In the passage 1 have already quoted from Dr. Heifer's list of Tenasserim animals, three species of this group are mentioned, the second of which I conclude to be the Gayal (B. frontalis, Lambert, Lin. Trans. VII. 57 and 302, v. B. Gawut, Coletruoke, 'Asiatic Researches,' VIII. 487, v. B. Sylhetanus, Duvaucel, F. Cuv. Mammal J, which Baron Cuvier strangely suggests to be a breed between the common Ox and Buffalo (' Regne Animal,' I. 280, and again in his 'Ussemens Fossiles'), but «hich is a genuine species, of which splendid living examples were, not long ago, in the park at Barrackpore, perfectly tame and gentle. This animal has never been found to the westward of the Boorampootcr, and its skull has lately been figured by Mr. Hodgson (Journ. As. Soc. 1841, 470). I am unaware that any trace of it exists in any Museum.
Another very fine species of this group is the Banteng of Java and Borneo < Bos Sonttaicus, Muller, B. Bentinger, Temminck, and B. leucoprymnus, Quoy and Gay
* In London alone, there are specimens in the British Museum, that of the Hon. East India Company, of the Zoological Society, Royal Asiatic Society, Royal College of Surgeons, London I'niTcrsity, King's College, the United Service Museum, besides many in private collections, as that of Professor Bell, Mr. Blofcld of Middle Row, Ilolborn, &c.
mard), though, as regards the last, I have the authority of Dr. Schlegelof Amsterdam for asserting, that the individual described by these naturalists was a hybrid between the Banteng and the domestic species, such as are very commonly produced in Ja?a, and especially in the Island of Bali, being trained there for domestic purposes. Sir Stamford Raffles notices, in his 'History of Java' (I. Ill), that "the degenerate domestic cows [of that island,] are sometimes driven into the forest to couple with tlat wild Banteng, for the sake of improving the breed"; and in Moor's ' Notices of tie Indian Archipelago,' p. 95, we are informed that, in Bali, "the breed of cattle is extremely fine, almost every one of these beasts being fat, plump, and good looking; you seldom, if ever, see a poor cow in Bali: it is a breed of a much larger size than the common run of cattle in Java, and is obtained from a cross from the Wild Cow, wiu the same animal; they are generally of a red colour, and all of them are white between the hind legs, and about the rump, so that I do not recollect seeing one that was not white-breeched. The people have no land expressly devoted to grazing, but let their cattle eat the old stubble, or fresh grass of the rice-fields, after the crops have been taken off; and while the grass is growing, they let the cattle stray into the commocs, and woods, and pick up what they can get by the road-side. The rude plough» drawn by two oxen abreast, which the ploughman drives with one hand, while he guides the plough with the other." There is a figure of a hybrid half-Banteng Javanese Cow in the collection of drawings bequeathed by the late Major-General Hardmcke to the British Museum, and of which I possess a rough copy.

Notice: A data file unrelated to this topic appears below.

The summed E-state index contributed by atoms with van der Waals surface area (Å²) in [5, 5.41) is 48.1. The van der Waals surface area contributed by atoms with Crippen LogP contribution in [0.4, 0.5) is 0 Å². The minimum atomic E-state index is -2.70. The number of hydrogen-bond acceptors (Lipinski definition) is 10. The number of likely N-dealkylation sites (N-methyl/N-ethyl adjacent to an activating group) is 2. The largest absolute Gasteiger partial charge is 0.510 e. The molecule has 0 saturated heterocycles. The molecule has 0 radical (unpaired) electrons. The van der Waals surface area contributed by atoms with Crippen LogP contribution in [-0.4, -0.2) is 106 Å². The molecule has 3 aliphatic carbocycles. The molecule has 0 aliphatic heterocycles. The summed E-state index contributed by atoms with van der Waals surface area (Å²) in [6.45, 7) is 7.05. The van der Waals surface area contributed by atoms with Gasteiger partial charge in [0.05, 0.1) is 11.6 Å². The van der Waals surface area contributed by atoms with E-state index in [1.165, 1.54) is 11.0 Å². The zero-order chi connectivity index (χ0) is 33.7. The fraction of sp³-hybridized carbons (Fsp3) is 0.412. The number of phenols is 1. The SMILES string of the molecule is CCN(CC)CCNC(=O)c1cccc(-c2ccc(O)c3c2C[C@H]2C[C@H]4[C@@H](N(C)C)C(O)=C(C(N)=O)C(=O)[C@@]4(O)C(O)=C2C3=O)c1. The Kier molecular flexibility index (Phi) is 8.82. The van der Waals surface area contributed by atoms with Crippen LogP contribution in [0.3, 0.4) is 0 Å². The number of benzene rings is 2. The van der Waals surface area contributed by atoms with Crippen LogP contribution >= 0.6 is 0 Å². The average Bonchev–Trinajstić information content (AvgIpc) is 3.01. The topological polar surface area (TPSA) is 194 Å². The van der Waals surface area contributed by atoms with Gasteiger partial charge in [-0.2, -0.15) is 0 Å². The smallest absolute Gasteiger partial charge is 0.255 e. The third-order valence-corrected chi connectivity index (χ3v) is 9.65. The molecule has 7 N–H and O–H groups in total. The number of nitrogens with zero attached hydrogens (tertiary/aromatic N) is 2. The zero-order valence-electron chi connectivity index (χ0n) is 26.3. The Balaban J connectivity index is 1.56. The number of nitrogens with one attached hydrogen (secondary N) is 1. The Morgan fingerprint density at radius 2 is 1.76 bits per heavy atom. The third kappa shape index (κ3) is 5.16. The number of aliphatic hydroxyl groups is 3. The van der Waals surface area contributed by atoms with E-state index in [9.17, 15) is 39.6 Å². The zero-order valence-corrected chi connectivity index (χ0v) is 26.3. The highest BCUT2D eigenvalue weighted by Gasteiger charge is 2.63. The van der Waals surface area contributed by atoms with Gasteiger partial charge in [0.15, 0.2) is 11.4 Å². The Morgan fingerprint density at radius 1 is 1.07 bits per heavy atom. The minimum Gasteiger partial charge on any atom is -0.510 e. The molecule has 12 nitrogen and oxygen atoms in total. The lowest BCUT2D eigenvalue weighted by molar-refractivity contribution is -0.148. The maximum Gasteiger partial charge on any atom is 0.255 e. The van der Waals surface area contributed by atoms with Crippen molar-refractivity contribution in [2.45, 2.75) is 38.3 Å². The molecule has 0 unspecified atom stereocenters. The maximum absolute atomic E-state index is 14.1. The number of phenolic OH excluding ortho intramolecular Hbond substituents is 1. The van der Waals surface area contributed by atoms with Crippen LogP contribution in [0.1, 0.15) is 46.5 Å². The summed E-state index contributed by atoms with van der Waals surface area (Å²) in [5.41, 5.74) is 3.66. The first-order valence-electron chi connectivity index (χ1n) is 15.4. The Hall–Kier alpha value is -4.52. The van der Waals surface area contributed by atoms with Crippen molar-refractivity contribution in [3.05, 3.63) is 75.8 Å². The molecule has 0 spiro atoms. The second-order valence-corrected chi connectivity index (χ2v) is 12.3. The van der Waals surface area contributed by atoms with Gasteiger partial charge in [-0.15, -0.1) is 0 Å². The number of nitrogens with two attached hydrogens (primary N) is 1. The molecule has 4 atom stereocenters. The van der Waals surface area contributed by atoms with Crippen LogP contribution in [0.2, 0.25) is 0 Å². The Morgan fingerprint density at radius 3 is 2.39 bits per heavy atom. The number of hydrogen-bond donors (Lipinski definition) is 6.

The colour of the pure Banteng is similar to that of the Gaour and Gayal, or eartlybrown passing into black, with the four limbs white from the mid-joint downward, in addition to which this species has constantly a large oval white patch on each buttoci, whence the name leucoprymnus bestowed by M. M. Quoy and Gaymard. Sir Stamford Baffles mentions, that "a remarkable change takes place in the appearance of tan animal after castration, the colour in a few months becoming invariably red" (Bist. Java, I. HI). Its frontal ridge has little tendency to become elevated; and tis following is a description of the finer of two frontlets of the male in the Museum of iha Society, presented by Prince William Henry of the Netherlands (vide J. A. S. VI. 987). Horns very rugous at base, flattened as in the Gaour and Gayal, but in a l*s degree, and somewhat similar in flexure to those of the Gaour, though approaching more in this respect to those of the Cape Buffalo, of a black colour, and twenty inches acd a half long over the curve, fourteen and a half round at base, their widest portion thirtyfive inches apart measuring outside, and tips returning to twenty-seven inches; it base they are six inches asunder across the vertex, widening anteriorly. According to Dr. Solomon Muller, "the Banteng is found in Java in territories which are seldom visited by man, as well in the forests of the plains and of the coast, as in those of tee mountains, where it is pretty common. We have likewise seen traces of it in Borneo, and have even received a calf from the Dujaks about a month old. According to Raffles it is also found in Bali; but in Sumatra it docs not appear to exist." Sir Stamford Raffles states, that "it is found chiefly in the forests eastward of Pasdras, and in Bali, though it also occurs in other parts of Java."
To the same distinguished statesman, we are indebted for the following piece of information respecting the domestic cattle of Sumatra:—*' There is a very fine breed of cattle peculiar to Sumatra, of which I saw abundance in Menangkabu when I